Microsoft also announced that, in addition to managing virtual machines created by Virtual Server 2005 R2 (available now) and Windows Server Virtualization (when it becomes officially available 180 days following the release of Windows Server 2008), SCVMM will eventually be able to control virtual machines created by other virtualization products, namely VMware's ESX Server and XenSource. Microsoft says that, by enabling customers' entire virtual X64 infrastructures to be managed from a single console or command line, it will greatly simplify life for administrators.
Support for XenSource and VMware--which, together with Microsoft make up the big dogs of the virtual world, but by no means are the only virtualization solutions on the market--will be delivered with the next release of SCVMM, which is slated for delivery at the same time as the Windows Server Virtualization hypervisor is officially released. With the recent delay of Windows Server 2008 into the second quarter of 2008, that puts the release of Windows Server Virtualization and SCVMM version 2.0 at the end of the third quarter of 2008, about a year from now.
Microsoft also announced a closer partnership with Citrix, the Windows application emulation giant, which has also been moving into the server and application virtualization space. According to Microsoft, Citrix has committed to supporting Microsoft's VHD format in a future release of its Desktop Server product, as well as in future releases of its application virtualization software. The VHD format is important because it makes it relatively easy for users to move their applications and data among different virtual machines. Citrix already supports VHD in some of its products, and so does XenSource, which Citrix plans to buy for $500 million.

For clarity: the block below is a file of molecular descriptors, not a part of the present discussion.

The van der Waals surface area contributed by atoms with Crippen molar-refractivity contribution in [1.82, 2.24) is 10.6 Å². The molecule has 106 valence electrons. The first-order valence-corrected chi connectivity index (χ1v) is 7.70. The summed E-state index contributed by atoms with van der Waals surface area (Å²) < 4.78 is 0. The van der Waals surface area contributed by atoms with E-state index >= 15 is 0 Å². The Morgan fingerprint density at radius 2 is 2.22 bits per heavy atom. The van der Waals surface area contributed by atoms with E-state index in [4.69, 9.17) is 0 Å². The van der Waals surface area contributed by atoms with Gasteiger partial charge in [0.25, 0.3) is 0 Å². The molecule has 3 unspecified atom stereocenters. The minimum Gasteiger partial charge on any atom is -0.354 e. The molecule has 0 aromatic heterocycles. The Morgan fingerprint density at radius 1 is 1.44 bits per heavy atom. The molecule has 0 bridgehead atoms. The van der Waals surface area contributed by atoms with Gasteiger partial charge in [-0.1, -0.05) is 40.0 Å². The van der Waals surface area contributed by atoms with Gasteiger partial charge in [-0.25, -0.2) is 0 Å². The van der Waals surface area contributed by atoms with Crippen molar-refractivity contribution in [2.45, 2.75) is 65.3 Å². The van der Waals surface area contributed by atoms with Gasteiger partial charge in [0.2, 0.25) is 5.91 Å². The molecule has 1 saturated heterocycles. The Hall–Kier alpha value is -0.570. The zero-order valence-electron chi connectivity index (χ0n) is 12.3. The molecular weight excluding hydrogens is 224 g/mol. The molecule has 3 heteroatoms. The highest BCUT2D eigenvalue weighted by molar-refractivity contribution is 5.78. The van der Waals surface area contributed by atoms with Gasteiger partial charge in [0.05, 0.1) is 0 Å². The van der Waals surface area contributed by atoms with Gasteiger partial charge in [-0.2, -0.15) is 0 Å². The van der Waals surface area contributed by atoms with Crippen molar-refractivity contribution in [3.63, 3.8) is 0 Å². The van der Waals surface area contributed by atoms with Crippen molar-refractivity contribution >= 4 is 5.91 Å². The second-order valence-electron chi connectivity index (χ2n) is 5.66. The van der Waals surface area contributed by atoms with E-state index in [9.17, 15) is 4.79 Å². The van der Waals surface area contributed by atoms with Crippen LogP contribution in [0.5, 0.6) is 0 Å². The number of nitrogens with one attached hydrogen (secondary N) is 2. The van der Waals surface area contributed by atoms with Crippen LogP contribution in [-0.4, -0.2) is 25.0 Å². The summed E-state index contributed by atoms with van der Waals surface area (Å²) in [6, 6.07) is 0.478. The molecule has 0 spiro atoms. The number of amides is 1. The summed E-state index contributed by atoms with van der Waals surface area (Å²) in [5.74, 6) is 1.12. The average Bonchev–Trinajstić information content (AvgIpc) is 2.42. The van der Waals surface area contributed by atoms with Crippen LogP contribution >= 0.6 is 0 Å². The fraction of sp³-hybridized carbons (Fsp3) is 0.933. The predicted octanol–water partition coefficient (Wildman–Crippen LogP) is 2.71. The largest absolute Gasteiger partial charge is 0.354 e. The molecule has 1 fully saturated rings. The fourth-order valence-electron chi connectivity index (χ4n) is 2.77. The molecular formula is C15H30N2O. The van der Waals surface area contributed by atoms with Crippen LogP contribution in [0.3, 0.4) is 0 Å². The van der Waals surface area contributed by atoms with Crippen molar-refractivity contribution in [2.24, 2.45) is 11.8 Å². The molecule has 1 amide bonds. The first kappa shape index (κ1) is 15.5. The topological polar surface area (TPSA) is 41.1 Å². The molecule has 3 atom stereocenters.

With the support of Citrix behind it, the VHD spec creeps ever closer to becoming a standard for desktop virtualization, an area that both Microsoft and Citrix intend to strongly develop and define. "Agreement on VHD is a necessary first step we are taking to ensure IT can rapidly adopt the full benefits of virtualization," says Wes Wasson, the vice president of worldwide marketing for Citrix. "Standardization is critical to mainstream adoption of virtualized solutions."
Microsoft is hoping other vendors get hip to the VHD game, and to that end announced the Quickstart Get Virtual Community, a new Web site that provides vendors with information and training on Microsoft's virtualization offerings for desktops and servers, as well as a way to promote their own products. The community is open to Gold Certified partners only, and can be accessed at www.quickstartgetvirtual.com.
Last but not least, Microsoft announced a new Microsoft Installer (MSI) utility designed to be used with SoftGrid Application Virtualization, which is a key product in Microsoft's application streaming and desktop virtualization strategy. The new MSI utility will allow applications based on SoftGrid to be distributed using the same tools that are used to distribute applications to traditional physical computers. The MSI utility should be available for download by the end of the year.
Microsoft Delays Windows Server 2008
Citrix Buys Virtualization Challenger XenSource for $500 Million
Microsoft Slashes 'Viridian' Features to Meet Ship Date
Microsoft Ships Public Beta of Virtual Machine Manager